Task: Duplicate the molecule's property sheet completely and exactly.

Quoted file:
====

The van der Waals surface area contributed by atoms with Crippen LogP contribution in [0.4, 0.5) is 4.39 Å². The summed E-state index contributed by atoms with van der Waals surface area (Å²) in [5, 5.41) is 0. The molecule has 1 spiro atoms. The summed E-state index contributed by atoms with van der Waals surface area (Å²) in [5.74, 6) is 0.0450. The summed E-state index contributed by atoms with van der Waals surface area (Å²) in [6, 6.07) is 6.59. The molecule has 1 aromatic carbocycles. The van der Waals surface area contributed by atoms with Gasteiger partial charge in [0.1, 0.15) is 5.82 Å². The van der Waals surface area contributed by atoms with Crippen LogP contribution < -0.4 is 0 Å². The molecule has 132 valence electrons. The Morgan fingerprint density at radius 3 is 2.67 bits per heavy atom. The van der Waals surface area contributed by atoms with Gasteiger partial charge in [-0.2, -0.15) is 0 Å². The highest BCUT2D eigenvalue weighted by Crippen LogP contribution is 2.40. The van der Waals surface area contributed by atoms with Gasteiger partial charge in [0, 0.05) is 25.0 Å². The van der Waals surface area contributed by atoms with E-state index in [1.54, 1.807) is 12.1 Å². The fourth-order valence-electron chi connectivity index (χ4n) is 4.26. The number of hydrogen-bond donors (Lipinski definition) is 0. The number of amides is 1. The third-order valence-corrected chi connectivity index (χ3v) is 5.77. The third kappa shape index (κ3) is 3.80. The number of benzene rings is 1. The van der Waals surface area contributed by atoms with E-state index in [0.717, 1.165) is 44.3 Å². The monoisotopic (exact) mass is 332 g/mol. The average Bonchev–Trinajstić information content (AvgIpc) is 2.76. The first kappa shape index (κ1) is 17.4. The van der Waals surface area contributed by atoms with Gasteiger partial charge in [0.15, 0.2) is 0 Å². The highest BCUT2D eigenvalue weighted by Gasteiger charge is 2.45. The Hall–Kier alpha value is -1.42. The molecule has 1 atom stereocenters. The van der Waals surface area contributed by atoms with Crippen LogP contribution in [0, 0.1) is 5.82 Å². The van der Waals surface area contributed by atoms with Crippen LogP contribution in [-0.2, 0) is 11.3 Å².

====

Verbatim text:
The van der Waals surface area contributed by atoms with Crippen LogP contribution in [0.4, 0.5) is 4.39 Å². The summed E-state index contributed by atoms with van der Waals surface area (Å²) in [5, 5.41) is 0. The molecule has 1 spiro atoms. The summed E-state index contributed by atoms with van der Waals surface area (Å²) in [5.74, 6) is 0.0450. The summed E-state index contributed by atoms with van der Waals surface area (Å²) in [6, 6.07) is 6.59. The molecule has 1 aromatic carbocycles. The van der Waals surface area contributed by atoms with Gasteiger partial charge in [0.1, 0.15) is 5.82 Å². The van der Waals surface area contributed by atoms with Crippen LogP contribution < -0.4 is 0 Å². The molecule has 132 valence electrons. The Morgan fingerprint density at radius 3 is 2.67 bits per heavy atom. The van der Waals surface area contributed by atoms with Gasteiger partial charge in [-0.2, -0.15) is 0 Å². The highest BCUT2D eigenvalue weighted by Crippen LogP contribution is 2.40. The van der Waals surface area contributed by atoms with Gasteiger partial charge in [0, 0.05) is 25.0 Å². The van der Waals surface area contributed by atoms with E-state index in [1.54, 1.807) is 12.1 Å². The fourth-order valence-electron chi connectivity index (χ4n) is 4.26. The number of hydrogen-bond donors (Lipinski definition) is 0. The number of amides is 1. The third-order valence-corrected chi connectivity index (χ3v) is 5.77. The third kappa shape index (κ3) is 3.80. The number of benzene rings is 1. The van der Waals surface area contributed by atoms with E-state index in [0.717, 1.165) is 44.3 Å². The monoisotopic (exact) mass is 332 g/mol. The average Bonchev–Trinajstić information content (AvgIpc) is 2.76. The first kappa shape index (κ1) is 17.4. The van der Waals surface area contributed by atoms with Gasteiger partial charge in [0.15, 0.2) is 0 Å². The highest BCUT2D eigenvalue weighted by Gasteiger charge is 2.45. The Hall–Kier alpha value is -1.42. The molecule has 1 atom stereocenters. The van der Waals surface area contributed by atoms with Crippen LogP contribution in [0, 0.1) is 5.82 Å². The van der Waals surface area contributed by atoms with Crippen LogP contribution in [-0.2, 0) is 11.3 Å².